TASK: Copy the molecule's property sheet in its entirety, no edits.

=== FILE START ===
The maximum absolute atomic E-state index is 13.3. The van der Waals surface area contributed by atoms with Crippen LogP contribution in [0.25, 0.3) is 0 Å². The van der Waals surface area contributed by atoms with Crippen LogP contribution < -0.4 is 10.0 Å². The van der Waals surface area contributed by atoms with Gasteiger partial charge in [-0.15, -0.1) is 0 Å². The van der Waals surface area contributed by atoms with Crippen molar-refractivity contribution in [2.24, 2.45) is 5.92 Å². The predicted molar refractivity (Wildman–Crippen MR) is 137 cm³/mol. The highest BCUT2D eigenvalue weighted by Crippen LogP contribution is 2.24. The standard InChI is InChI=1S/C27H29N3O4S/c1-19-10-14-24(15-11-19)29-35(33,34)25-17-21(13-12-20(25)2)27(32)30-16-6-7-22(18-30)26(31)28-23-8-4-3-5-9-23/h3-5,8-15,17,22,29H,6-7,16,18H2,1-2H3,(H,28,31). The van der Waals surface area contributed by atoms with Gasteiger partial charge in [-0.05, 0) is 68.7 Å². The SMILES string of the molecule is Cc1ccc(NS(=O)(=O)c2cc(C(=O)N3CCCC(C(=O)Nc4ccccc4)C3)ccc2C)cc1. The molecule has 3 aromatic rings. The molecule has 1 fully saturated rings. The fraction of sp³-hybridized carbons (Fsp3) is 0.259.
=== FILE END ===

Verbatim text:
The maximum absolute atomic E-state index is 13.3. The van der Waals surface area contributed by atoms with Crippen LogP contribution in [0.25, 0.3) is 0 Å². The van der Waals surface area contributed by atoms with Crippen LogP contribution < -0.4 is 10.0 Å². The van der Waals surface area contributed by atoms with Gasteiger partial charge in [-0.15, -0.1) is 0 Å². The van der Waals surface area contributed by atoms with Crippen molar-refractivity contribution in [2.24, 2.45) is 5.92 Å². The predicted molar refractivity (Wildman–Crippen MR) is 137 cm³/mol. The highest BCUT2D eigenvalue weighted by Crippen LogP contribution is 2.24. The standard InChI is InChI=1S/C27H29N3O4S/c1-19-10-14-24(15-11-19)29-35(33,34)25-17-21(13-12-20(25)2)27(32)30-16-6-7-22(18-30)26(31)28-23-8-4-3-5-9-23/h3-5,8-15,17,22,29H,6-7,16,18H2,1-2H3,(H,28,31). The van der Waals surface area contributed by atoms with Gasteiger partial charge in [-0.05, 0) is 68.7 Å². The SMILES string of the molecule is Cc1ccc(NS(=O)(=O)c2cc(C(=O)N3CCCC(C(=O)Nc4ccccc4)C3)ccc2C)cc1. The molecule has 3 aromatic rings. The molecule has 1 fully saturated rings. The fraction of sp³-hybridized carbons (Fsp3) is 0.259.